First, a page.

My Lai Trial

The My Lai Trial was for the alleged murder of between 347 to 504 unarmed citizens in My Lai 4, South Vietnam on March 16, 1968, by a unit of the U. S. Army. Most killed were women, children and elderly people.

On November 17, 1970 Lt. William Calley was charged and tried for murder for the deaths of 102 people. Capt. Aubrey Daniels, the Prosecutor (in part) outlined the essence of his case. He said “These people were taken in a group to the Southern end of the village and directed to be guarded by Pvt. Meadio and Pvt. Dursi and were told “take care of these people.” Lt. Calley returned and said “Why haven’t you taken care of these people?” They replied: “We have.” “I mean kill’em--waste ‘em.” Daniels said Calley and Meadio, Calley using a rifle, ‘with full bursts of automatic fire’ shot these people.”

An opposite response came from CWA Hugh Thompson, a helicopter pilot who flew over an irrigation ditch filled with dozens of bodies. He radioed his accompanying gun ships “It looks to me like there’s an awful lot of unnecessary killing going on down there. Something ain’t right about this. There’s bodies everywhere.” Thompson spotted a group of about ten civilians, including children running toward a homemade bomb shelter. Pursuing them were soldiers from the 2nd Platoon, C Company. Thompson landed his aircraft between the them and the villagers. Thompson told his crewmen “Y’all cover me! If these bastards open up on me or these people, you open up on them. Promise me!” After coaxing 11 Vietnamese out of the bunker, he persuaded the pilots of the 2 supporting gun ships to evacuate them.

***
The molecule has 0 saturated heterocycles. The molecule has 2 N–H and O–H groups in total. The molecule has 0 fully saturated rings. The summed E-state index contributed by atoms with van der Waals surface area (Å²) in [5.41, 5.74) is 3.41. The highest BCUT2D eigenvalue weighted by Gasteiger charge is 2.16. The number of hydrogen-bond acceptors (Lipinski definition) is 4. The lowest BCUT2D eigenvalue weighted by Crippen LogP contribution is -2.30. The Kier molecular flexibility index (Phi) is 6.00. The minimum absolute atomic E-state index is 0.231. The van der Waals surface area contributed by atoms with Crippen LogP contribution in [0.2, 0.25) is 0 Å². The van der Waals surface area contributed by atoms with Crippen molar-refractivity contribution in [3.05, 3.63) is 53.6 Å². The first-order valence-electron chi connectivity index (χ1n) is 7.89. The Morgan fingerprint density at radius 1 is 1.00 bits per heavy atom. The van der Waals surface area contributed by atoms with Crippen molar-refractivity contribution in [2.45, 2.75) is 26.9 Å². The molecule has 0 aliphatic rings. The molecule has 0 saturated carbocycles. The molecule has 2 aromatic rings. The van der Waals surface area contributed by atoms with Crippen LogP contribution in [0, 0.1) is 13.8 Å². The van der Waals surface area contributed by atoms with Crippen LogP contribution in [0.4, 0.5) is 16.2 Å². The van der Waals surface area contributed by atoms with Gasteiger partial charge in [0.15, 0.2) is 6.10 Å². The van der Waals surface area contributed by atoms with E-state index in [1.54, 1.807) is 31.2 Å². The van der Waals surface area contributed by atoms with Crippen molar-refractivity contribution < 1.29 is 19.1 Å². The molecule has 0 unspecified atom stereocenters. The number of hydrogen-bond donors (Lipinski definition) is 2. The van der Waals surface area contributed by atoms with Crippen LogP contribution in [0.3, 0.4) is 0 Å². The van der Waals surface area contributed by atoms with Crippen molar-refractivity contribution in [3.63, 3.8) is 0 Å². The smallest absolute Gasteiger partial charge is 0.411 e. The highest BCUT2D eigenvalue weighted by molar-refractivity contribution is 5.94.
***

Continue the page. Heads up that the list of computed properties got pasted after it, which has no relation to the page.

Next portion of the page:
On March 30, 1971, Lt. Calley was found guilty of the murder of 22 Vietnamese civilians. On April 1, 1971, Lt. Calley was sentenced to Life at hard labor. Lt. Calley said “The only crime I committed…..I valued my troops lives more than that of the enemy.” The next day, on April 2, 1971, Lt. Calley was released from the Ft Benning stockade & confined to his own quarters pending his appeal on the orders of President Nixon. On November 10, 1974, less than 4 years after he was sentenced to life imprisonment, Lt. Calley was freed by a civilian court.